The next edition of NFPA 99 will likely require new or significantly renovated operating rooms to be classified as “wet procedure locations” unless, “…a risk assessment conducted by the health care (organization’s) governing body determines otherwise.” PerryCrabb is a strong proponent of isolated power systems and their LIM alarms which act as the “warning voice” of the anesthetized patient. This blog provides commentary in support of this pending change.
Our opinion is this change will imply a defacto standard for the installation of isolated power systems (isolation power panels with LIM alarm) in all operating rooms. This change will help clarify the ambiguity of what is a wet location and, “are isolated power systems necessary?” Clarity is needed because there are knowledgeable, well-intentioned, partisans on both sides of the issue. The pending change clearly intends to say an operating room is a wet procedure location…unless the hospital risk assessment task force determines otherwise. The pending change will put an extra burden on facilities wanting to opt out of putting isolation panels in their new or refurbished O.R.’s. It tips the scale even further toward isolation panels in all operating rooms. PerryCrabb welcomes this change for improved patient safety and staff safety provided by the isolated power system and its LIM alarm audible warning. It is our opinion the safety benefits of isolated power outweigh the negatives (higher first cost and increased maintenance cost).
Current codes do not require isolated power anywhere in hospitals, BUT codes say hospitals are responsible for designating if there are any “wet locations” within their facilities. If the hospital designates a space as a wet location then it has two choices for all receptacles (120V, 208V, etc) in that space: 1) serve from an isolated power system; or 2) use GFCI type receptacles. GFCI receptacles in any clinical space are objectionable due to nuisance-trips impacting patient safety and nuisance trips cost maintenance time . Isolated power systems are our preferred design practice for many good reasons that will be discussed more in a future blog. PerryCrabb recommends providing isolation panels in any invasive procedure room including an inpatient or outpatient O.R., cath lab, specials room, pacemaker room, invasive image room, C-section room, and even endoscopy. We do have clients that choose not to and we respect their decision.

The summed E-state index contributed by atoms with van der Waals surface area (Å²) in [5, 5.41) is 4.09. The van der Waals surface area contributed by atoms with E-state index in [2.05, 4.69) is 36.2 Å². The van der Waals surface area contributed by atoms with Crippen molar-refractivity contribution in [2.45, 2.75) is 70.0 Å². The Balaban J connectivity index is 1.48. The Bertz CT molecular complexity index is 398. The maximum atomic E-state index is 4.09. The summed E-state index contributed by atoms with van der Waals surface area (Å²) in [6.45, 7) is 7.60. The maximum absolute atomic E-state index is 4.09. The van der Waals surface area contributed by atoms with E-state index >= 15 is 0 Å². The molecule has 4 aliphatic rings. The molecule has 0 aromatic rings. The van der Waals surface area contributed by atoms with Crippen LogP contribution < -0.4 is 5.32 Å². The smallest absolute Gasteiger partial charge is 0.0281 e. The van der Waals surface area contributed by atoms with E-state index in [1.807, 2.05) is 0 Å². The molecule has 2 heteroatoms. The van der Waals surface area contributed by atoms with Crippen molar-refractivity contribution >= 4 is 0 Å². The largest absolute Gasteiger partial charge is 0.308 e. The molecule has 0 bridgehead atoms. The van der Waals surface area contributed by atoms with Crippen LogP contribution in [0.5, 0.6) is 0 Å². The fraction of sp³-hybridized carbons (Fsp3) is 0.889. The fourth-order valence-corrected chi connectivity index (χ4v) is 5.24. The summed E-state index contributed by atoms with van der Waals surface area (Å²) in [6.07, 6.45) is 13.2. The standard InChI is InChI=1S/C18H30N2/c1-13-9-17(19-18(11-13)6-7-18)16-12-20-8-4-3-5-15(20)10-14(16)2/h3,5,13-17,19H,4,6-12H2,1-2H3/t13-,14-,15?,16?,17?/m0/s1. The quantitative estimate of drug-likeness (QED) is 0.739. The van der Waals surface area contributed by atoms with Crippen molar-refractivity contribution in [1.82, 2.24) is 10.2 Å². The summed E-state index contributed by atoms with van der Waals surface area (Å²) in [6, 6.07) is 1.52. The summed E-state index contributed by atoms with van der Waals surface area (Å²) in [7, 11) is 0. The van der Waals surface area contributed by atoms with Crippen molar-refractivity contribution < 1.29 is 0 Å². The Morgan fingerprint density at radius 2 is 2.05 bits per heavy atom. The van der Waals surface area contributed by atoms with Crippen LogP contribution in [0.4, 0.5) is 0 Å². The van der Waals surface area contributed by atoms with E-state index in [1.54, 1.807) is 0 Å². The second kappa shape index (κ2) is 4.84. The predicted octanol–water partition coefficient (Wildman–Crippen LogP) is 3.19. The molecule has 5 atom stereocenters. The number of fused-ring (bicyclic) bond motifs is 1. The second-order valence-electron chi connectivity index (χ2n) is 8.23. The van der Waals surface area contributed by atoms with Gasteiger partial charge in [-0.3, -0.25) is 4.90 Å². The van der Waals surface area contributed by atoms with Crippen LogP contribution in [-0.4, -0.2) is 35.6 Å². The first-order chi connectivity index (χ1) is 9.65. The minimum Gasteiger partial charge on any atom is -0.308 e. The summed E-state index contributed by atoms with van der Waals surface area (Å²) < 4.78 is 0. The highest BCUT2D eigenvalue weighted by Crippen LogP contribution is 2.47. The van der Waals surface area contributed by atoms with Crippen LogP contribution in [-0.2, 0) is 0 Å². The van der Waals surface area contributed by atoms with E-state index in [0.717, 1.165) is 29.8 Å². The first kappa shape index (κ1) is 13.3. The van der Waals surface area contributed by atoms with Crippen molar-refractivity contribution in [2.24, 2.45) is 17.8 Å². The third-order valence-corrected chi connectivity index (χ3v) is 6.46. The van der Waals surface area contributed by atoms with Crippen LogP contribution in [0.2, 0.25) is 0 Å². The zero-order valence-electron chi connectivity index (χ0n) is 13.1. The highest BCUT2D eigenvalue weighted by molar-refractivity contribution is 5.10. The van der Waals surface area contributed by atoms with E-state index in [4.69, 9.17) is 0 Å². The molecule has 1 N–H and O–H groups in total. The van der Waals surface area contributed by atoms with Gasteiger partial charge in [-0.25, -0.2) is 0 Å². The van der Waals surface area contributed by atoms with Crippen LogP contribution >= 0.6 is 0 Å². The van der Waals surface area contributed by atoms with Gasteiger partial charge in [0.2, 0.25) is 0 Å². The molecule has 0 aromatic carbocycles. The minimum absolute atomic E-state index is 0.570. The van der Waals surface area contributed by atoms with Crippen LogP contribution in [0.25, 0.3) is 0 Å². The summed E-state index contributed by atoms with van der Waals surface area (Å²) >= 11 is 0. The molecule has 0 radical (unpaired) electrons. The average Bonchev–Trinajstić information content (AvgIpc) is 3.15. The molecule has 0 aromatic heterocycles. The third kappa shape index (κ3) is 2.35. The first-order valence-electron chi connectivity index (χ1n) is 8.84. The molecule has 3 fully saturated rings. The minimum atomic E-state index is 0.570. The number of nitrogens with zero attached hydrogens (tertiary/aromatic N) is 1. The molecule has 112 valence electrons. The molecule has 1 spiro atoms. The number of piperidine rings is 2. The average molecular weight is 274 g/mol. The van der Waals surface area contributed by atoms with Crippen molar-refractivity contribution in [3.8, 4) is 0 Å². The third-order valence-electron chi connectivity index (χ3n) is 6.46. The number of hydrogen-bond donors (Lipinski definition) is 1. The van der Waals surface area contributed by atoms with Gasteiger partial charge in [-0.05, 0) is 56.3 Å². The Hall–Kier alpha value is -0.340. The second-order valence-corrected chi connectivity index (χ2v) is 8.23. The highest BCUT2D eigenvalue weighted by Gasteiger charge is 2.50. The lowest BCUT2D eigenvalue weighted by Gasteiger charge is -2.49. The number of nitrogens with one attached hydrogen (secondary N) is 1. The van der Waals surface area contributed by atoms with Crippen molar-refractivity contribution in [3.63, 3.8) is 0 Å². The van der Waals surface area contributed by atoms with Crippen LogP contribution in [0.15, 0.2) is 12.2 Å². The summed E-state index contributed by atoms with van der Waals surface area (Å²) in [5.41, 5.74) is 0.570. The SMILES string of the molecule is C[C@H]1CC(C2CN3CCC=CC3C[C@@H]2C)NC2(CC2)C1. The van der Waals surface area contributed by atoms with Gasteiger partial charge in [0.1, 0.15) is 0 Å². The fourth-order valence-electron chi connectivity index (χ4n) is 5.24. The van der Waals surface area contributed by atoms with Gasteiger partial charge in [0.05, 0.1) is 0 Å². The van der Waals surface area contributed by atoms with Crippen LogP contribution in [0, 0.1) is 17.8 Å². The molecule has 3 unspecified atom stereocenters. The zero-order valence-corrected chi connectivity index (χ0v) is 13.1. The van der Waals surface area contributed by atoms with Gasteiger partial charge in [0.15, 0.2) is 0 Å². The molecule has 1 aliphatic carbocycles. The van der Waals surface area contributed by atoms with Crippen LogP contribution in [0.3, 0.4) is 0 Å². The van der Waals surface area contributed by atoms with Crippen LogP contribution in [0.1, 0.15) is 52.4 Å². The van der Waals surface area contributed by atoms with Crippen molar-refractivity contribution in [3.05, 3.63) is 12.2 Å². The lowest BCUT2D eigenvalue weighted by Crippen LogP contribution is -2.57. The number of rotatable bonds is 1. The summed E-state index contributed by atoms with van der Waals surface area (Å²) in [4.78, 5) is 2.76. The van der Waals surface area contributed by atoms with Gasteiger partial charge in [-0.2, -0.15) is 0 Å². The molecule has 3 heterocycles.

In the past, isolated power systems were mandatory in operating rooms due to explosive anesthesia gas. This is no longer a threat, but the threat of electrical shock has increased due to the increasing prevalance of electro-medical devices in and around patients. Because of this increased threat we recommend them in all invasive procedure rooms. Faulty electro-medical devices pose a risk even remote from the patient and staff if body fluids or other liquids are drenching the area in quantities sufficient to create a low-conductive pathway from a remote electrical current source (such as faulty wiring in a medical device) finding its way to the patient or through staff. Even without drenching wetness, shock hazard from faulty electro-medical devices pose the greatest risk to invasive procedure patients because they can be inadvertently placed inside their body near or on their heart.
Isolated power systems provide the highest level of protection (the highest standard of care) from electrical shock hazards to staff and patient within invasive procedure rooms currently and practically available. Isolated power systems are prudent in the spaces listed above for this reason alone, but there other reasons to be discussed later. An unbiased risk assessment task force should consider these risks and their liability in its discussions regarding wet procedure locations and the use of isolated power systems.